The Incomparable John Harrison (1693 – 1776)

John Harrison

John Harrison

Harrison 123635

John Harrison’s personal regulator, containing three of his inventions; oil free bearings, grasshopper friction free escapement and a temperature compensated pendulum.

The numerous artifacts of John Harrison held by the Worshipful Company of Clockmakers, in its Collection and Library, is equalled by no other, except that at the Royal Museums Greenwich.

The story of John Harrison’s life has been so thoroughly told in books and on film, that there is no need to repeat it here, but simply observe that he spent 39 of his working years in London.

He lived first (c.1737) in Leather Lane. From there he moved in 1739 to Orange Street, Red Lion Square and in 1752 to the junction of Lee Street (now Dane Street) and Red Lion Square, less than two miles from where his artefacts are presently displayed.

Equation of time 106109

“The Equation of Time” table, pasted by John Harrison inside the door of his pendulum clock of 1717

Harrison never became a freeman of the Clockmakers’ Company, but instead entrusted various celebrated freemen with his secrets and with vital work. Best known is perhaps George Graham (Master of the Company in 1722), who gave him valuable advice and lent him money on an early visit to London in 1730. Other key freemen in Harrison’s story were John Jefferys and Larcum Kendall.

Harrison died on his 83rd birthday in Red Lion Square, and was buried in Hampstead Churchyard. His impressive tomb (and also see this second picture which shows detail of wording), was entirely reconstructed by the Clockmakers’ Company in 1879, as it had fallen into decay. Over one hundred years later the tomb was restored and unveiled to its former glory at a ceremony in December 2014.


John Harrison’s “H5”

H5 movement

John Harrison’s “H5”

The Company acquired the majority of its Harrison Manuscripts and Harrison’s 5th and last Marine Timekeeper in 1891, having already acquired his regulator in 1877.

Harrison doc with ideas

The first and last page of a document written by John Harrison (1693-1776) concerning ideas for making accurate clocks for use on land or at sea, 1730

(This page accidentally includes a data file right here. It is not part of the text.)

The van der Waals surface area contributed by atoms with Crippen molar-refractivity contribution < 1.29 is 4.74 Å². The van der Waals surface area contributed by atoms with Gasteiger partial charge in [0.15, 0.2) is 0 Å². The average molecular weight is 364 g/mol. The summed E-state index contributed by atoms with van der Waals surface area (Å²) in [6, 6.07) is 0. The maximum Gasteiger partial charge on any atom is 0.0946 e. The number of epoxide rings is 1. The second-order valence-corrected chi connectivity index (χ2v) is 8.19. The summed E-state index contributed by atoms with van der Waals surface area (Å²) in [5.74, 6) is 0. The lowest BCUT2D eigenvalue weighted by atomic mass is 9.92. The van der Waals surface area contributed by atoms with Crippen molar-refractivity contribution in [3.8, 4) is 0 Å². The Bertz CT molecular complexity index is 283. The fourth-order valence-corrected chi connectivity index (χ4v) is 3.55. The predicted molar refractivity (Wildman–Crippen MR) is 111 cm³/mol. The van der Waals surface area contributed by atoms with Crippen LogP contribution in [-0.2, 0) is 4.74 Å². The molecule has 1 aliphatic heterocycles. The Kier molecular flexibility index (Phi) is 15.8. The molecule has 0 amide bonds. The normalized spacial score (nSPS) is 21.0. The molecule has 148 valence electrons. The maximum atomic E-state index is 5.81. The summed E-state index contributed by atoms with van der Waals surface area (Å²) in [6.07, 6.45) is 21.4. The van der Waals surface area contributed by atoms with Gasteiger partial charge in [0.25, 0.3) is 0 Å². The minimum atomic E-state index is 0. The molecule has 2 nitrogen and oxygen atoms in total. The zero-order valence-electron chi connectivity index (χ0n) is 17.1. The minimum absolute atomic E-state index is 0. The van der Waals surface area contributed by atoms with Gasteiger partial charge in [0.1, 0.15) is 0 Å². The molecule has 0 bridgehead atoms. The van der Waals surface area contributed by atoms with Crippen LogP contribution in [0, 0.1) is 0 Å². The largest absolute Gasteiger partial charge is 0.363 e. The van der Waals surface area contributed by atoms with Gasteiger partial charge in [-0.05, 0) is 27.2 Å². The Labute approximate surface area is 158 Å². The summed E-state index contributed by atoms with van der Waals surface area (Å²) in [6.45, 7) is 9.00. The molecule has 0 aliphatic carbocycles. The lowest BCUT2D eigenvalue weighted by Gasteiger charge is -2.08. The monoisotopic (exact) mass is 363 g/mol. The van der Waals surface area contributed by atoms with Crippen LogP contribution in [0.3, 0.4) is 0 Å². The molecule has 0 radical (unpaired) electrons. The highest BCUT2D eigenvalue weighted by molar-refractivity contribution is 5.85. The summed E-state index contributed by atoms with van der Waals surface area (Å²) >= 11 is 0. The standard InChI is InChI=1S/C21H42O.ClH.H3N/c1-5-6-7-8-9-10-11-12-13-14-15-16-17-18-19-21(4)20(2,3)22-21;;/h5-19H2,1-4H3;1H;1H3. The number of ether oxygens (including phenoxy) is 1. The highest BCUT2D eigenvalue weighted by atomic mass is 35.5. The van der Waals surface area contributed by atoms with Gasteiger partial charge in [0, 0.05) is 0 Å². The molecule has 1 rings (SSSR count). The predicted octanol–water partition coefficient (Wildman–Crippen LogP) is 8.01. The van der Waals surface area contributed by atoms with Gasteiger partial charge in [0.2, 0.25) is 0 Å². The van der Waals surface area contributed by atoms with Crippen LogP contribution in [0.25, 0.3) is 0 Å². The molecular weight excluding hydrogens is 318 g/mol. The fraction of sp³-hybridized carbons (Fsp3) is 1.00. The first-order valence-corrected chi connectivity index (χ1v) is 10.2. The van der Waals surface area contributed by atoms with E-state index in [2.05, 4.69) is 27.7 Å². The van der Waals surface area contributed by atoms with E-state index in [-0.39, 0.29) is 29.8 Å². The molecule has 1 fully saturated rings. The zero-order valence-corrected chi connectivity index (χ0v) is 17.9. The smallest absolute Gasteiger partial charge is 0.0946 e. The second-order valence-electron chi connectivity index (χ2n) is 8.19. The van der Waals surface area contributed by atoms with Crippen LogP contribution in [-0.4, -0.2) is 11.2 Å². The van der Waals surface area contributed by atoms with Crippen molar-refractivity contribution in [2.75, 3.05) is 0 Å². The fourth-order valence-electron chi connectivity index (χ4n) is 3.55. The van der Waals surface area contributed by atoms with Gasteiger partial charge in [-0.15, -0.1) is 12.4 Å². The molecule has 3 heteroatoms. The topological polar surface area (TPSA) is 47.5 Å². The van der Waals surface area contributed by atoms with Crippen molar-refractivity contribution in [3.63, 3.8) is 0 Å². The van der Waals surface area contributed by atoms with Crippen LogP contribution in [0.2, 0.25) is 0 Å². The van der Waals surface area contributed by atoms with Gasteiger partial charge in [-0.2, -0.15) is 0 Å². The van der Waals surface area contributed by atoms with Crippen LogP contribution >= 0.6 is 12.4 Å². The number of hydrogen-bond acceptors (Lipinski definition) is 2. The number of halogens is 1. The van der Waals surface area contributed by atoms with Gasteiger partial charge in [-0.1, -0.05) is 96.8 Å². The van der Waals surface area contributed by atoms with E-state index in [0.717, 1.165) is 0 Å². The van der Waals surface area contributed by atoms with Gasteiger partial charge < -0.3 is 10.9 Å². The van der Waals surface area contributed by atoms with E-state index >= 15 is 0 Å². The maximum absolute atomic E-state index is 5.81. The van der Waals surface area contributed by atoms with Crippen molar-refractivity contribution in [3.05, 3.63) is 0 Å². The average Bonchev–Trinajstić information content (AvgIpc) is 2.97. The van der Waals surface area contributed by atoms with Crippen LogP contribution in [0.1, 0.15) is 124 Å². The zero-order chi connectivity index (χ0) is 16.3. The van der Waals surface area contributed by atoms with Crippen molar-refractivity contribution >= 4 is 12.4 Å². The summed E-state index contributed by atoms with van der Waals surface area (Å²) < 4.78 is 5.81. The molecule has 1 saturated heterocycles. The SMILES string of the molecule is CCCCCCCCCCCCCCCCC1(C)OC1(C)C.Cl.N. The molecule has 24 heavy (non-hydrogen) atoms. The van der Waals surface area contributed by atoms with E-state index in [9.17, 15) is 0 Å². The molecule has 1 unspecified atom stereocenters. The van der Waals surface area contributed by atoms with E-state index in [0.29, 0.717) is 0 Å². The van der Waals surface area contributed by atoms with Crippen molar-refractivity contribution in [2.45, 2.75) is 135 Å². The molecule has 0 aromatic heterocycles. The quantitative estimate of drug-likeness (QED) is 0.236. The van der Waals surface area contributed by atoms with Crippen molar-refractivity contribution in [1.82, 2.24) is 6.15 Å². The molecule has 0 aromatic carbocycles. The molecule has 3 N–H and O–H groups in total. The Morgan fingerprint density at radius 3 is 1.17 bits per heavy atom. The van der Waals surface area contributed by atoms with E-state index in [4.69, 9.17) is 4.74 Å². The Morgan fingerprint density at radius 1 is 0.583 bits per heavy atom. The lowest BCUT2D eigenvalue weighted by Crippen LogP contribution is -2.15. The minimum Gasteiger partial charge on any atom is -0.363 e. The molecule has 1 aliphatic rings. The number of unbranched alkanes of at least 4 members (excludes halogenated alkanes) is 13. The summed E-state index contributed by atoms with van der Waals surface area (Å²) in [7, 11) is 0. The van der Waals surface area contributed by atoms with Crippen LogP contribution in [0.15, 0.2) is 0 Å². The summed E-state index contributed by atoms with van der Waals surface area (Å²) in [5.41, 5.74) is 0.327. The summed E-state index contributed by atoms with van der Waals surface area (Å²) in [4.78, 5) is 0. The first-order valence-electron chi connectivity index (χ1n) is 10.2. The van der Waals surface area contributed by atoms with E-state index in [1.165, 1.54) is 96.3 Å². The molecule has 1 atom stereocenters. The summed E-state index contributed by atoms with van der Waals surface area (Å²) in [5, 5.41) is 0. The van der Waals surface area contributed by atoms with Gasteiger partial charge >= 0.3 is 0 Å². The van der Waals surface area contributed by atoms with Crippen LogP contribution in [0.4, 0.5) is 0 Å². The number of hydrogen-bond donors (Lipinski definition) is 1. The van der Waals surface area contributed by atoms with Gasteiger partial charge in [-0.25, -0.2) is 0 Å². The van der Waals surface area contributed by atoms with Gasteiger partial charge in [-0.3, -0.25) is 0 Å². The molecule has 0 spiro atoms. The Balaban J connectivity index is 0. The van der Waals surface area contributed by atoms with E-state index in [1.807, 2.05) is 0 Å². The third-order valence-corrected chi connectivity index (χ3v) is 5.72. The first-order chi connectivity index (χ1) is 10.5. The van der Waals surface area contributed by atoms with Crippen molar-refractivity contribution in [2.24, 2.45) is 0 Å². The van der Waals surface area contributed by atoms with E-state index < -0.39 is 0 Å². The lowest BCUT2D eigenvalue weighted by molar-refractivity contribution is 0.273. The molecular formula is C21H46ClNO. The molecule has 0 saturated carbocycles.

James Harrison a portrait in paste by James Tassie

Jeffries watch complete

The John Jefferys watch that was John Harrison’s personal pocket watch and the prototype for his prize-winning 4th marine timekeeper.

click to make this work !

Harrison’s Grasshopper escapement

Click here to see Harrison manuscripts and drawings.

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George Daniels’ Lecture – 2nd December 2015

Liverymen & Freemen are invited to attend this year's George Daniels' Lecture - "The Watchmaker's Apprentice"; a film screening about the life of Dr. George Daniels and his apprentice Roger W Smith on Wednesday 2nd December 2015 at 6.15pm. Entrance is free - apply here >>

Garden of Remembrance at St Paul’s

The Clerk, The Master, Freeman Freddie Bearn (RBL Standard Bearer) and Revd Hugh Bearn, Honorary Chaplain at the Garden of Remembrance Service at St Paul's Cathedral 2nd November 2015.

AHCI Young Talent Competition

The Académie Horlogère des Créateurs Indépendants (AHCI) and F P Journe have partnered to launch a Young Talent Competition 2015 - 2016 offering watchmaking apprentices the opportunity to demonstrate their skills by entering a global contest. Applicants must be watchmaking apprentices or have graduated from their apprenticeship after August 2014. The Clockmakers' Company encourages qualified individuals to apply - click this link. Closing date for entry is 31 Dec 2015

The Clockmakers’ Masterpiece Competition 2014-16

The Clockmakers' Company launched The Clockmakers' Masterpiece Competition designed to reward and encourage individuals studying horology to show outstanding use of the skills involved in the art and practice of watch and clockmaking … see the rules … click for on-line application